As a result of an enthusiastic and interesting meeting held at the M.E. Church in Ava last Sunday evening, an anti-whiskey club will be organized here next Sunday night.  Douglas County is a local option county and is supposed to be protected by prohibition laws, but for the past few weeks the effect of a great deal of “bad whiskey” has been displayed in Ava and sur­rounding neighborhoods.  The dis­turbances of drunken persons have caused some of our citizens to re­alize a great harm is being done.  Recent quarrels and fights have resulted in more harm than can ever be repaid.  At the meeting last Sun­day evening, E.H. Yeisley was made chairman and Prof. V.A. Dobyns, secretary.

In all townships where the stock law was voted on, except Findley, the proposition was defeated.  In Findley Township it carried by a good majority.

Mr. and Mrs. Lawrence S. Davis are the proud and happy parents of a bright-eyed boy, which arrived at their home last Sunday morning, Nov. 10, 1912.  Judge Davis is taking two high steps at a time this week, walking with such rapidity that all who see him are convinced that he has one more to provide.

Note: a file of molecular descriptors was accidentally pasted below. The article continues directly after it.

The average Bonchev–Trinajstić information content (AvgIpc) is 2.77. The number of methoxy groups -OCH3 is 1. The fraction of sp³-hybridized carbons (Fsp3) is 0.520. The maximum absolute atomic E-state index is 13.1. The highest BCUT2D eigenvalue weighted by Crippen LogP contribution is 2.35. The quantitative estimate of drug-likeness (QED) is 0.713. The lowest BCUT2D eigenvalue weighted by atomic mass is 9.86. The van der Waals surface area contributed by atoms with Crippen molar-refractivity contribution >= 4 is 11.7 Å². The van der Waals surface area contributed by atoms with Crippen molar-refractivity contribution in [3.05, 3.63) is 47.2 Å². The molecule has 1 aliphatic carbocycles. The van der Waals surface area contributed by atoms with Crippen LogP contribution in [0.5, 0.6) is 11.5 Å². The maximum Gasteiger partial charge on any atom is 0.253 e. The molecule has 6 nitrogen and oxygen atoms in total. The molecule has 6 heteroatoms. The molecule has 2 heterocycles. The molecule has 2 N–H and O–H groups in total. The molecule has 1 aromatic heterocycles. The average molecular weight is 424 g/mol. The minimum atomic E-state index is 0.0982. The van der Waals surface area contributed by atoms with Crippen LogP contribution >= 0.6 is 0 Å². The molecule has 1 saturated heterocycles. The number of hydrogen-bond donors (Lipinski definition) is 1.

DENLOW – Lester Pennington, head miller at Topaz, visited home folks last Sunday.

News has been received in Ava that Mack Hill, a prominent citizen of near Topaz, in the east end of Douglas County, while out hunting last Monday, was accidentally shot and killed.  The report said he laid his gun on the ground and had stopped to drink from a spring when the accident occurred. He lived only a short time.

Benjamin Thompson who has been visiting with his parents and friends in Ava for the past few weeks, left yesterday for Washing­ton, D.C. where he will resume his work for the government.

J.A. Hunt and wife of Fordland, Mo., have moved to Ava where they expect to reside in the future. Mr. Hunt is in the loan business, and expects to loan several thou­sand dollars in this county this fall and winter.

For the first time since the Civil War the United States flag was unfurled to the breeze over the Clay County Courthouse at Liberty. Gen. John Hall, state commander of the United Confederate Veterans offi­ciated at the “raising”.  The last American flag to fly over the courthouse was placed there when federal troops took possession and hauled down a Confederate flag raised in 1861 by Mr. Hall who was then a private in Gen. Sterling Price’s brigade.


125 Years Ago

November 11, 1887